On the other hand, taking the "shameful" sticker price of $350, half will probably go in gallery commission, leaving $175. If sales tax is payable (British VAT is 17.5%), this would take it down to $148. Allowing the same as you for matting and framing brings it to $118, translating to a profit of $85 if the seller were lucky. This is surely not an excessive amount to hope to earn for a couple of hours work (minimum) per print, even without allowance for the time required to take the picture in the first place, cost of film and processing, depreciation of equipment, automobile, etc?

  9. #29
    colrehogan's Avatar
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    This is a timely thread. I am going to be putting up several prints (mounted, matted and framed) in a local show along with five other photographers during Feb/Mar and am wrestling with prices to put on the prints. At our meeting it was discussed that we charge the same amount per print, but this idea doesn't fly with me and I said so. I'm putting in mostly 8x10 pt/pd prints, while most of the others are doing digital prints made at a local pro lab. To me, there's quite a difference, even matted and framed.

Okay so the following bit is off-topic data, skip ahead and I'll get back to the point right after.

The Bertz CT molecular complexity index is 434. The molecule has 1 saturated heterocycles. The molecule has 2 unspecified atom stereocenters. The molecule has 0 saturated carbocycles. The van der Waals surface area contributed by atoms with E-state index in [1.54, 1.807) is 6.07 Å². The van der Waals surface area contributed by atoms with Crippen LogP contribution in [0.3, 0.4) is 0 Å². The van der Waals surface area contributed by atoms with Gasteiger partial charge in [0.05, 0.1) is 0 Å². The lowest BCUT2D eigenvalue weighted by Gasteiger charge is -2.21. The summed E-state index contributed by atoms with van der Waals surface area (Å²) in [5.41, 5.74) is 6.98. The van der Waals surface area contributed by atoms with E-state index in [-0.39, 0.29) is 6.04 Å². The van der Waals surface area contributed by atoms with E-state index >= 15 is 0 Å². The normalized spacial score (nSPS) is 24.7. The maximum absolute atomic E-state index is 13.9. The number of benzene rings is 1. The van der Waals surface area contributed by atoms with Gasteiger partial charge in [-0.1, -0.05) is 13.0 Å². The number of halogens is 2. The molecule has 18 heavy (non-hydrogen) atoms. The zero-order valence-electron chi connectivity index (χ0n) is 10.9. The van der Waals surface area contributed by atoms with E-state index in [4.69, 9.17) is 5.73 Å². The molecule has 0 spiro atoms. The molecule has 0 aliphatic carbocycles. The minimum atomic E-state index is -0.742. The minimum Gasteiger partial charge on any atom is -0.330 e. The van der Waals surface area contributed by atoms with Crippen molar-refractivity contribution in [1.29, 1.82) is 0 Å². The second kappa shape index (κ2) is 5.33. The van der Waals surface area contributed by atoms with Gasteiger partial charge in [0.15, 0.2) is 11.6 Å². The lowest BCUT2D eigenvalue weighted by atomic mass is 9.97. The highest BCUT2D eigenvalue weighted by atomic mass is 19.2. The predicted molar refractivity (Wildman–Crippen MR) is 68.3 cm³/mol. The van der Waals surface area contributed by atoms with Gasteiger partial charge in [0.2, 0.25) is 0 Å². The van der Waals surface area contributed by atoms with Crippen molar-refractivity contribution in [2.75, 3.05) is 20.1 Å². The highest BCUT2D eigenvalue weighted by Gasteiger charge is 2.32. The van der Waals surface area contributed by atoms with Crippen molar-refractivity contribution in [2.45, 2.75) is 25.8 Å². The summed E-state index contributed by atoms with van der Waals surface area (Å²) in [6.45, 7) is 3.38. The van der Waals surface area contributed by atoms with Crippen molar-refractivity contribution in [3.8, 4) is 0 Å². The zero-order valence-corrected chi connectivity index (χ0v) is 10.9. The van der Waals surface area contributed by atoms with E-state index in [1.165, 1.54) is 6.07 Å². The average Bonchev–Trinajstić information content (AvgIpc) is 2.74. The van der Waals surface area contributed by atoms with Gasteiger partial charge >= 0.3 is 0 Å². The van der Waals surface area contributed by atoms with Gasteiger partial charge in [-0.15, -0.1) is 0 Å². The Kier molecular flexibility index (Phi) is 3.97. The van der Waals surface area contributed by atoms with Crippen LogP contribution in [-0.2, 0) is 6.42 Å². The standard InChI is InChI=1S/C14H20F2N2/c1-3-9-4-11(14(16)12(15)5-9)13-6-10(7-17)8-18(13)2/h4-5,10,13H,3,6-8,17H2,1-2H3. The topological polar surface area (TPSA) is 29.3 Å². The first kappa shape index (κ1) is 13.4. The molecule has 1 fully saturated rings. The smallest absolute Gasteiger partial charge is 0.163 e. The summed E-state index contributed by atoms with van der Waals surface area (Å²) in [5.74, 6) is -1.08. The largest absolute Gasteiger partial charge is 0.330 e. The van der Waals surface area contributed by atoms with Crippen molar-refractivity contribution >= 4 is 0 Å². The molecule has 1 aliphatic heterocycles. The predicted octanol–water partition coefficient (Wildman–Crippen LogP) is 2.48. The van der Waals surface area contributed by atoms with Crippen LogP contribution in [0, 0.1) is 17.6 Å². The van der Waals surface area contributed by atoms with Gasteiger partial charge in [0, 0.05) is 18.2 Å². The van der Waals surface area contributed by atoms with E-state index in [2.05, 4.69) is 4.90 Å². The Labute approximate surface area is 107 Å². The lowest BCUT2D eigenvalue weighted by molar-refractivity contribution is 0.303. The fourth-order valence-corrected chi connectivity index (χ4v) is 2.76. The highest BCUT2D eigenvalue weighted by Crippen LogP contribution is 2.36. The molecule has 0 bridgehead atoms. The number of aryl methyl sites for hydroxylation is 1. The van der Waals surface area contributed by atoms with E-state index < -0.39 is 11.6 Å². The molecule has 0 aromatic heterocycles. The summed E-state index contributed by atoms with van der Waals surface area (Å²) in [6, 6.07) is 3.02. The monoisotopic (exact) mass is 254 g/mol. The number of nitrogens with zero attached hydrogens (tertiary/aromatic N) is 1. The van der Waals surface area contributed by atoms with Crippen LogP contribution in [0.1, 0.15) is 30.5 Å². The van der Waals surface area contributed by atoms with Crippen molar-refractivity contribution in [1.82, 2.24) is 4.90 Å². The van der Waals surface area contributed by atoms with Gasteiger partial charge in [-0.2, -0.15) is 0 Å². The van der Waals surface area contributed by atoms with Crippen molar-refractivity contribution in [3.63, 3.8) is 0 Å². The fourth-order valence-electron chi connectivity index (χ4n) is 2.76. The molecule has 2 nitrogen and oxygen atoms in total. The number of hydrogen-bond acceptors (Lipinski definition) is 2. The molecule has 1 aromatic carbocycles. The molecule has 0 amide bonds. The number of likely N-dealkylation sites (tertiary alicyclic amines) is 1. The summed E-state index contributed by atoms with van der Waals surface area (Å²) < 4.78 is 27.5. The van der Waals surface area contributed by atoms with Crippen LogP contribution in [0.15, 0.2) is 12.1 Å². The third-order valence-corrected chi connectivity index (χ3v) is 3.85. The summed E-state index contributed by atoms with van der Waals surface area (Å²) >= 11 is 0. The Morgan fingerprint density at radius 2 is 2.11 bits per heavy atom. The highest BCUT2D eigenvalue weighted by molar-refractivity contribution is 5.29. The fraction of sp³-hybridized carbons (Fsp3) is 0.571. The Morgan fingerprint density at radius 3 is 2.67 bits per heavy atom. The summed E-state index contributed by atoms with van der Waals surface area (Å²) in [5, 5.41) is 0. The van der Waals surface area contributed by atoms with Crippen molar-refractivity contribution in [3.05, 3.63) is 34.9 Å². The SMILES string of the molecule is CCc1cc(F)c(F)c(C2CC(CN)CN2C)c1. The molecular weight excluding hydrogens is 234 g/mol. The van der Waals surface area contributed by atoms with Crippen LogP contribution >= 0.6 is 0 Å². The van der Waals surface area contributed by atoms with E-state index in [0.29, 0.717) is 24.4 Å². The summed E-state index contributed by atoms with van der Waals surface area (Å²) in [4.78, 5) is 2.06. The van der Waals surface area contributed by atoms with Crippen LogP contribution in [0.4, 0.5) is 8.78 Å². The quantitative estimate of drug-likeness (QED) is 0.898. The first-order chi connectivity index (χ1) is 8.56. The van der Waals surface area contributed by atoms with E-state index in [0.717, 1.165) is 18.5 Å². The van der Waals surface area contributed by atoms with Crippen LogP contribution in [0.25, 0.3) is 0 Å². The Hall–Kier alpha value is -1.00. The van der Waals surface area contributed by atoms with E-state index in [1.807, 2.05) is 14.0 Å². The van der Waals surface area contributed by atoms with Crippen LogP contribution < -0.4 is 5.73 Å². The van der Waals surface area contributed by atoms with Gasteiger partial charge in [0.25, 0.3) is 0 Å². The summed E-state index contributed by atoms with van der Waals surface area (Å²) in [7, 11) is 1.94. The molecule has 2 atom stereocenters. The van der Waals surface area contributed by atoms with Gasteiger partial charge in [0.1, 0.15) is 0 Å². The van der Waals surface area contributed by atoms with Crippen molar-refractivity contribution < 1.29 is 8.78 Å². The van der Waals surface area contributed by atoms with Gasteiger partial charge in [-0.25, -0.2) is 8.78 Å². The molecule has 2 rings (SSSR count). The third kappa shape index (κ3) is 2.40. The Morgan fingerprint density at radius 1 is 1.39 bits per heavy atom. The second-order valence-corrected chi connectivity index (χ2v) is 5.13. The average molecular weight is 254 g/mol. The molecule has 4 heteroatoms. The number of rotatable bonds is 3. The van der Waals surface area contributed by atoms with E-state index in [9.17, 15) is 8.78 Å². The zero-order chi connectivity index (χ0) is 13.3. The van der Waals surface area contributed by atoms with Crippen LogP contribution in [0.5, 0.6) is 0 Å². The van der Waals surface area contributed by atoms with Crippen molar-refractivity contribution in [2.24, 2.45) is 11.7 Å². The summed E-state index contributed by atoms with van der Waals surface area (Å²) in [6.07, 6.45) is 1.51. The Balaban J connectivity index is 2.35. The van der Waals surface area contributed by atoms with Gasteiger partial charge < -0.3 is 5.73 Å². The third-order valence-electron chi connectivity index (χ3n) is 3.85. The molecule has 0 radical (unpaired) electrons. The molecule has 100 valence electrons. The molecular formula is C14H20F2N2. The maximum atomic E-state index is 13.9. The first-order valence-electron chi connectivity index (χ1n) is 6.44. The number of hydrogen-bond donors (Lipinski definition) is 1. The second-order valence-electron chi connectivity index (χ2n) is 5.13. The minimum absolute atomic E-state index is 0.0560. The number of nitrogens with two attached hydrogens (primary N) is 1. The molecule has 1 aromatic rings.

Diane

    Halak 41

  10. #30
    L Gebhardt's Avatar
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    I think Brooks Jensen has a very good point, but I think his price point is just too low. His main issue seems to be one oversized, but otherwise mundane, print that the photographer is asking $3500 for. As others have saind I can't sell my prints for $20 and even pay for expenses, unless I sell a ton of the same image. But I could be happy to sell them at $50 just for the print. At this point I tend to give away more than I sell so that wouldn't be too bad.